Chapter 5 of Inner Leadership asks us to spend time identifying our purpose and values. This might seem like a distraction from the urgent priorities we all face, but the chapter argues that knowing our purpose and values will bring stability and direction in a time of change.
Is this really true? Is it possible to live in line with our purpose and values? What would happen if we did?
Steve Jobs was an imperfect human being like the rest of us. But in his short life he managed to achieve more of the goals he set himself than most of us do.
In his famous 2005 Stanford commencement address, Steve summarised the philosophy his life experience had taught him. He didn’t use the words ‘values’ or ‘purpose’. Instead he talked about ‘love’, ‘inner voice’, ‘heart’, and ‘intuition’. Here is what he had to say:
“Your work is going to fill a large part of your life, and the only way to be truly satisfied is to do what you believe is great work. And the only way to do great work is to love what you do…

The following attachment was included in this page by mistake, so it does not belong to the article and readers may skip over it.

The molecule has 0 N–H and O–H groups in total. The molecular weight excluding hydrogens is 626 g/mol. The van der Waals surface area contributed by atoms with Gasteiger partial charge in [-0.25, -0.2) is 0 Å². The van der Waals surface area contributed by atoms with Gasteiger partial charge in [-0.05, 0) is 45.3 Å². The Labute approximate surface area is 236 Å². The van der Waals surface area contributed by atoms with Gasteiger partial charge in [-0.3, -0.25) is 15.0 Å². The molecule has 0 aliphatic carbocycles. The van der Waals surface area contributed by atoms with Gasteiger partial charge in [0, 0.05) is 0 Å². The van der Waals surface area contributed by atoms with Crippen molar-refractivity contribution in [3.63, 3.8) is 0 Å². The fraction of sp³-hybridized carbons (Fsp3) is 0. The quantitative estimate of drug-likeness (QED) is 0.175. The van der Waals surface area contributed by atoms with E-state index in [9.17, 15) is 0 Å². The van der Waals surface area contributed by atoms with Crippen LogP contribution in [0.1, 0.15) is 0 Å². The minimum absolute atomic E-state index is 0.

“Your time is limited, so don’t waste it living someone else’s life. Don’t be trapped by dogma — which is living with the results of other people’s thinking. Don’t let the noise of others’ opinions drown out your own inner voice. And most important, have the courage to follow your heart and intuition. They somehow already know what you truly want to become. Everything else is secondary.”
Do we all want to be Steve Jobs? No. Can we learn from his experience? Yes.
And the best way I know to uncover what your “love, inner voice, heart, and intuition” are trying to tell you is to clarify your purpose and values.
Two simple exercises in Chapter 5 enable you to do this. Chapters 1-4 are preparation. Chapters 4, 6, and 7 enable you to put them into practice and use them to guide you as you move forward.
* The newspaper headline “Gesicht einer Ära” calls Jobs “The face of an era”.
Adapted from Inner Leadership.